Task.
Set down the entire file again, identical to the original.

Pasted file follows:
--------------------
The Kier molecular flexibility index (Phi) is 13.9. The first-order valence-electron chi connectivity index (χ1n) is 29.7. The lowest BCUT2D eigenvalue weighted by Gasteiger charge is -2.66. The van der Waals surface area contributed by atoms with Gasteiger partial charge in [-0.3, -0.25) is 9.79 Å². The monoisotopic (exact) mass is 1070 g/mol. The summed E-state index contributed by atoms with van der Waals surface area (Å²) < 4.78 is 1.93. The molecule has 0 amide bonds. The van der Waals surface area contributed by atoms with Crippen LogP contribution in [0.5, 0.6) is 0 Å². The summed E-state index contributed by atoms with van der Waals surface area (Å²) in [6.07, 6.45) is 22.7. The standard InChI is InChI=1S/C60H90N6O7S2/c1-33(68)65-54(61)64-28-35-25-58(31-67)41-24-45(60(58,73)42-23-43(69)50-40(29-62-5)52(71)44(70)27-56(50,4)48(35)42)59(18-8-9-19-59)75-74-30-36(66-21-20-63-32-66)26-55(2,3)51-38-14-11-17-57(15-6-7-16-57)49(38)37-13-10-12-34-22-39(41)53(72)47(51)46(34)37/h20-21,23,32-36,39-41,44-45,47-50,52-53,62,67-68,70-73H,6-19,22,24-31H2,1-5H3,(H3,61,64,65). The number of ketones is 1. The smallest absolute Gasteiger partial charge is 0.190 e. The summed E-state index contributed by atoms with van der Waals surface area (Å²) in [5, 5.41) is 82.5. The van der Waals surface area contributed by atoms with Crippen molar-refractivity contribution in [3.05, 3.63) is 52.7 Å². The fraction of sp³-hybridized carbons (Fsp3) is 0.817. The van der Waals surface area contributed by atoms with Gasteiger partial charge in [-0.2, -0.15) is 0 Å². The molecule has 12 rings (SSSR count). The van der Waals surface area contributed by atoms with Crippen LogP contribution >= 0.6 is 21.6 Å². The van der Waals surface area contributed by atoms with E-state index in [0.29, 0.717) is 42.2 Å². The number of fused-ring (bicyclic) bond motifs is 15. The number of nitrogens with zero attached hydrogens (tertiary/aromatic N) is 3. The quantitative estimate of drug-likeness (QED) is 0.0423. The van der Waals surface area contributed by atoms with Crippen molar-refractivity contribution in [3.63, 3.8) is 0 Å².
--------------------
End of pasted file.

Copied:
The Kier molecular flexibility index (Phi) is 13.9. The first-order valence-electron chi connectivity index (χ1n) is 29.7. The lowest BCUT2D eigenvalue weighted by Gasteiger charge is -2.66. The van der Waals surface area contributed by atoms with Gasteiger partial charge in [-0.3, -0.25) is 9.79 Å². The monoisotopic (exact) mass is 1070 g/mol. The summed E-state index contributed by atoms with van der Waals surface area (Å²) < 4.78 is 1.93. The molecule has 0 amide bonds. The van der Waals surface area contributed by atoms with Crippen LogP contribution in [0.5, 0.6) is 0 Å². The summed E-state index contributed by atoms with van der Waals surface area (Å²) in [6.07, 6.45) is 22.7. The standard InChI is InChI=1S/C60H90N6O7S2/c1-33(68)65-54(61)64-28-35-25-58(31-67)41-24-45(60(58,73)42-23-43(69)50-40(29-62-5)52(71)44(70)27-56(50,4)48(35)42)59(18-8-9-19-59)75-74-30-36(66-21-20-63-32-66)26-55(2,3)51-38-14-11-17-57(15-6-7-16-57)49(38)37-13-10-12-34-22-39(41)53(72)47(51)46(34)37/h20-21,23,32-36,39-41,44-45,47-50,52-53,62,67-68,70-73H,6-19,22,24-31H2,1-5H3,(H3,61,64,65). The number of ketones is 1. The smallest absolute Gasteiger partial charge is 0.190 e. The summed E-state index contributed by atoms with van der Waals surface area (Å²) in [5, 5.41) is 82.5. The van der Waals surface area contributed by atoms with Crippen molar-refractivity contribution in [3.05, 3.63) is 52.7 Å². The fraction of sp³-hybridized carbons (Fsp3) is 0.817. The van der Waals surface area contributed by atoms with Gasteiger partial charge in [-0.2, -0.15) is 0 Å². The molecule has 12 rings (SSSR count). The van der Waals surface area contributed by atoms with Crippen LogP contribution >= 0.6 is 21.6 Å². The van der Waals surface area contributed by atoms with E-state index in [0.29, 0.717) is 42.2 Å². The number of fused-ring (bicyclic) bond motifs is 15. The number of nitrogens with zero attached hydrogens (tertiary/aromatic N) is 3. The quantitative estimate of drug-likeness (QED) is 0.0423. The van der Waals surface area contributed by atoms with Crippen molar-refractivity contribution in [3.63, 3.8) is 0 Å².